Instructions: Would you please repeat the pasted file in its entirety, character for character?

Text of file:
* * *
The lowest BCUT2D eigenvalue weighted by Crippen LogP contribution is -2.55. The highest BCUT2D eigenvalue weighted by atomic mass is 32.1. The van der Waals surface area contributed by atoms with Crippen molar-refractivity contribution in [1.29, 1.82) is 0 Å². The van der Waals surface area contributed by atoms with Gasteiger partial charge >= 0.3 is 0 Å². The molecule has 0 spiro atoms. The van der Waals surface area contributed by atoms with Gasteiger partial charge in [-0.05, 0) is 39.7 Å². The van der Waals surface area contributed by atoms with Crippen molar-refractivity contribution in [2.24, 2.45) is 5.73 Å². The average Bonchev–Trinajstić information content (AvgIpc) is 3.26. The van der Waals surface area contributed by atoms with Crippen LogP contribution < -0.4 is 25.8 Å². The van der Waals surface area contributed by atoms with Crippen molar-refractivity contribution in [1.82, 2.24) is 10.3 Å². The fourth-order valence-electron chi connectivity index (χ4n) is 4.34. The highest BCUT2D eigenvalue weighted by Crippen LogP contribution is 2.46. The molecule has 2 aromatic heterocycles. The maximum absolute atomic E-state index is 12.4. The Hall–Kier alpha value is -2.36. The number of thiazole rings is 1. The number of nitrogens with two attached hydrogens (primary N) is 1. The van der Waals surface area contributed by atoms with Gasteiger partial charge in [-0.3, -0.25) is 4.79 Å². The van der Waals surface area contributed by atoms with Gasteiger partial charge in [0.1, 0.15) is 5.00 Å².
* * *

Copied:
The lowest BCUT2D eigenvalue weighted by Crippen LogP contribution is -2.55. The highest BCUT2D eigenvalue weighted by atomic mass is 32.1. The van der Waals surface area contributed by atoms with Crippen molar-refractivity contribution in [1.29, 1.82) is 0 Å². The van der Waals surface area contributed by atoms with Gasteiger partial charge >= 0.3 is 0 Å². The molecule has 0 spiro atoms. The van der Waals surface area contributed by atoms with Gasteiger partial charge in [-0.05, 0) is 39.7 Å². The van der Waals surface area contributed by atoms with Crippen molar-refractivity contribution in [2.24, 2.45) is 5.73 Å². The average Bonchev–Trinajstić information content (AvgIpc) is 3.26. The van der Waals surface area contributed by atoms with Crippen LogP contribution < -0.4 is 25.8 Å². The van der Waals surface area contributed by atoms with Crippen molar-refractivity contribution in [1.82, 2.24) is 10.3 Å². The fourth-order valence-electron chi connectivity index (χ4n) is 4.34. The highest BCUT2D eigenvalue weighted by Crippen LogP contribution is 2.46. The molecule has 2 aromatic heterocycles. The maximum absolute atomic E-state index is 12.4. The Hall–Kier alpha value is -2.36. The number of thiazole rings is 1. The number of nitrogens with two attached hydrogens (primary N) is 1. The van der Waals surface area contributed by atoms with Gasteiger partial charge in [-0.3, -0.25) is 4.79 Å². The van der Waals surface area contributed by atoms with Gasteiger partial charge in [0.1, 0.15) is 5.00 Å².